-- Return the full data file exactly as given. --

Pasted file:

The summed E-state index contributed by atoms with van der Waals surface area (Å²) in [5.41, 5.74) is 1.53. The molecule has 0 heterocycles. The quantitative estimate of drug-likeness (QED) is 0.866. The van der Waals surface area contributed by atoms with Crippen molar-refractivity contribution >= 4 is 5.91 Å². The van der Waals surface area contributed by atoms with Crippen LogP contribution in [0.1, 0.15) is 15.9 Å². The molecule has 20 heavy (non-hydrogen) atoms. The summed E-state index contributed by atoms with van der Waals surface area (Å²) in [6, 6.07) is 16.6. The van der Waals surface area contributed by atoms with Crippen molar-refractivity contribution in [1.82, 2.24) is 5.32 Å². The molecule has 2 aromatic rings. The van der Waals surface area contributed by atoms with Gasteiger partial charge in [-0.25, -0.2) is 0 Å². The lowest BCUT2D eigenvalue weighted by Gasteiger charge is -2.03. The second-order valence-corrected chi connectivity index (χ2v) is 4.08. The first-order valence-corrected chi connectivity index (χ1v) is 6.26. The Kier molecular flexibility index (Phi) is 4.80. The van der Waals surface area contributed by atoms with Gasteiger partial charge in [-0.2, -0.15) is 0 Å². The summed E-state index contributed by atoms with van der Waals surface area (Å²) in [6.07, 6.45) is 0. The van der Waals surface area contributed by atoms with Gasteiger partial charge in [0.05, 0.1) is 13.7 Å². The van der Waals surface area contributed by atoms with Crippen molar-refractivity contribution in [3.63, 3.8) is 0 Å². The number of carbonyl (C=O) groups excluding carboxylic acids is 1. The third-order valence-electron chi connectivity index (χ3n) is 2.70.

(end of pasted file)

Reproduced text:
The summed E-state index contributed by atoms with van der Waals surface area (Å²) in [5.41, 5.74) is 1.53. The molecule has 0 heterocycles. The quantitative estimate of drug-likeness (QED) is 0.866. The van der Waals surface area contributed by atoms with Crippen molar-refractivity contribution >= 4 is 5.91 Å². The van der Waals surface area contributed by atoms with Crippen LogP contribution in [0.1, 0.15) is 15.9 Å². The molecule has 20 heavy (non-hydrogen) atoms. The summed E-state index contributed by atoms with van der Waals surface area (Å²) in [6, 6.07) is 16.6. The van der Waals surface area contributed by atoms with Crippen molar-refractivity contribution in [1.82, 2.24) is 5.32 Å². The molecule has 2 aromatic rings. The van der Waals surface area contributed by atoms with Gasteiger partial charge in [-0.25, -0.2) is 0 Å². The lowest BCUT2D eigenvalue weighted by Gasteiger charge is -2.03. The second-order valence-corrected chi connectivity index (χ2v) is 4.08. The first-order valence-corrected chi connectivity index (χ1v) is 6.26. The Kier molecular flexibility index (Phi) is 4.80. The van der Waals surface area contributed by atoms with Gasteiger partial charge in [-0.2, -0.15) is 0 Å². The summed E-state index contributed by atoms with van der Waals surface area (Å²) in [6.07, 6.45) is 0. The van der Waals surface area contributed by atoms with Gasteiger partial charge in [0.05, 0.1) is 13.7 Å². The van der Waals surface area contributed by atoms with Crippen molar-refractivity contribution in [3.63, 3.8) is 0 Å². The number of carbonyl (C=O) groups excluding carboxylic acids is 1. The third-order valence-electron chi connectivity index (χ3n) is 2.70.